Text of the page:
///Kamakura-bori tsuba

Kamakura-bori tsuba

Kamakura-bori tsuba is a stepchild. Every other school of the Japanese sword mountings has if not a whole book then at least a chapter dedicated to it. But not the Kamakura-bori school. If you google “Kamakura-bori tsuba” you’ll find a few links that make sense; among them: Jim Gilbert, and Robert E. Haynes & Elliott Long’s SHIBUI   SWORDS & TSUBA. With this compilation I am humbly trying to close the gap.

1. Name

There is no single opinion regarding how to name this type of tsuba. Some call it “Kamakura tsuba” and some “Kamakura-bori tsuba“. The latter name makes certain sense for two reasons: (1) to avoid confusion with the Kamakura period of Japan’s history (Kamakura jidai, 1185–1333), which has nothing to do with Kamakura-bori tsuba; (2) to emphasize that the name was actually derived from the “Kamakura style of lacquering[1] or Kamakura-bori. “Bori” or “horu” (voiced “boru“) means “to carve”[7].

In the Lundgren Collection’s Christie’s Auction, 1997, on page 8  under №13, we find the following explanation of the name: “The term is derived from the method of lacquer carving known as tsuishu and tsuikoku which is seen in both black and red lacquer”[2].

“The word kamakura is derived from the style of wood carving known as kamakura bori. Some have thought that this name implied the tsuba of this style were made in the Kamakura age, but this is not the case. […] In early times they [such a tsuba] were called Kanto tsuba in Kyoto and Kamakura tsuba in the city of Edo[3].

“The name Kamakura was first used during the Meiji period (1868-1912)… It was called Odawara-tsuba in the Kanto area (Tokyo) and Kanto-tsuba in the Kansai area (Osaka), prior to the generic name of Kamakura-tsuba becoming common. They were produced during and became prevalent around the end of Muromachi to the late Momoyama period and there are none with signatures”[4].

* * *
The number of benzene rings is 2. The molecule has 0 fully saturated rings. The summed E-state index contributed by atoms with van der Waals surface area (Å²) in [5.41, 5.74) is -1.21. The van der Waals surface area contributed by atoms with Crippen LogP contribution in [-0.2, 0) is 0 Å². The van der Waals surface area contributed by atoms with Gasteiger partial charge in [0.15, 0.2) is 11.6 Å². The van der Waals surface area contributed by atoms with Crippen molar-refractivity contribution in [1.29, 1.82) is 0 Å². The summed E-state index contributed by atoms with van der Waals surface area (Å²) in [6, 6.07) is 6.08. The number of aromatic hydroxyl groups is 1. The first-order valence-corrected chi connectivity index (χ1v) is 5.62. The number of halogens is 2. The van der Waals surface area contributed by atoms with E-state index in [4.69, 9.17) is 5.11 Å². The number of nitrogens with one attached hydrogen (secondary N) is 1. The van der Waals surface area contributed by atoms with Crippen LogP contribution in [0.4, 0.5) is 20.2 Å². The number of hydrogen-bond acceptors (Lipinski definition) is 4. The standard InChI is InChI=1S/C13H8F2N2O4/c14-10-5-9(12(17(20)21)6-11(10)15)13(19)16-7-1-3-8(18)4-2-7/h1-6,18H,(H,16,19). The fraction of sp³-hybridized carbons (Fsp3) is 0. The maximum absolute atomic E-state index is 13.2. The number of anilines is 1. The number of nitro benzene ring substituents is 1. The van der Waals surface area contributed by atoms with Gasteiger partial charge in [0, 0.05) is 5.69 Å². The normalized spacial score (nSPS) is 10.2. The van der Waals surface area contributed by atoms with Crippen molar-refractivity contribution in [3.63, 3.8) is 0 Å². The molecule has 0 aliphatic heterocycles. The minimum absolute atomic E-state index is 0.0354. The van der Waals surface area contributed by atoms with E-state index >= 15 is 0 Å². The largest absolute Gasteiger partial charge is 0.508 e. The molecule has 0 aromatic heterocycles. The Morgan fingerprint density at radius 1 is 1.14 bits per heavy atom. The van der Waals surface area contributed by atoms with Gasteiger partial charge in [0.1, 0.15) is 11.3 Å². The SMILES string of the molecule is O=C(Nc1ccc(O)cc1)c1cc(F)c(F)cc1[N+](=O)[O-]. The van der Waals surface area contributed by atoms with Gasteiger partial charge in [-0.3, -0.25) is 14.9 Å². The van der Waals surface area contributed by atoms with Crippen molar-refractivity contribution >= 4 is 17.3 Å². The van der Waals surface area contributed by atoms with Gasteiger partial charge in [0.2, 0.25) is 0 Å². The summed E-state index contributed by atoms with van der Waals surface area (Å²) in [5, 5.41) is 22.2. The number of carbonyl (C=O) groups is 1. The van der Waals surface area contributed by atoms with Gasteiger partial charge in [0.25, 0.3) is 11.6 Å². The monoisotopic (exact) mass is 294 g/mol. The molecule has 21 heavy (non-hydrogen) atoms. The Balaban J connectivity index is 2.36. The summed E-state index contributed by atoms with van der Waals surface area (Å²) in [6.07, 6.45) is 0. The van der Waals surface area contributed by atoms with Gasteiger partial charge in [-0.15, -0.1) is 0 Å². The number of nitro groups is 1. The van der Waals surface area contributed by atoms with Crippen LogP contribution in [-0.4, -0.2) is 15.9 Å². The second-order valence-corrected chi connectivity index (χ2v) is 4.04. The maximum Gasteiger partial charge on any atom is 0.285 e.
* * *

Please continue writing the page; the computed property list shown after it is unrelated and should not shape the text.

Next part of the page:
European understanding of the Kamakura-bori tsuba at the end of the Meiji period was rather vague. Henri L. Joly writes in 1912: “The Kamakura style with low relief decoration and perforations seems to have become fashionable after so-called Kamakura Hōjō rule — an expert in the Token Kwaishi places them in the Sixteenth Century as the oldest possible date… The subject is a difficult one, full of contradictions owing to the absence of absolutely reliable records”[5].

The term Kamakura-bori in Western literature first appeared in San Francisco at the Butterfield & Butterfield auction catalogue “Important Japanese swords, sword fittings and armor” in 1979 under №66: “Kamakura bori work of the Muromachi period. Round thin plate… carved with design of plants (sego palm) [SV: probably a typo, should be “sago palm”, Cycas revoluta, Sotetsu in Japanese] rocks, and waves on the face. The back has half of two chrysanthemums, waves, clove, and sego palm leaves. The kozuka-hitsu has been added and later enlarged. Diameter: 7.7 cm., thickness 2.5 mm. Estimated price $100-200″[6]. There will be more on the meaning of the palm symbol in the ‘Motifs’ section below.

Fig. 1. Kamakura-bori work of the Muromachi period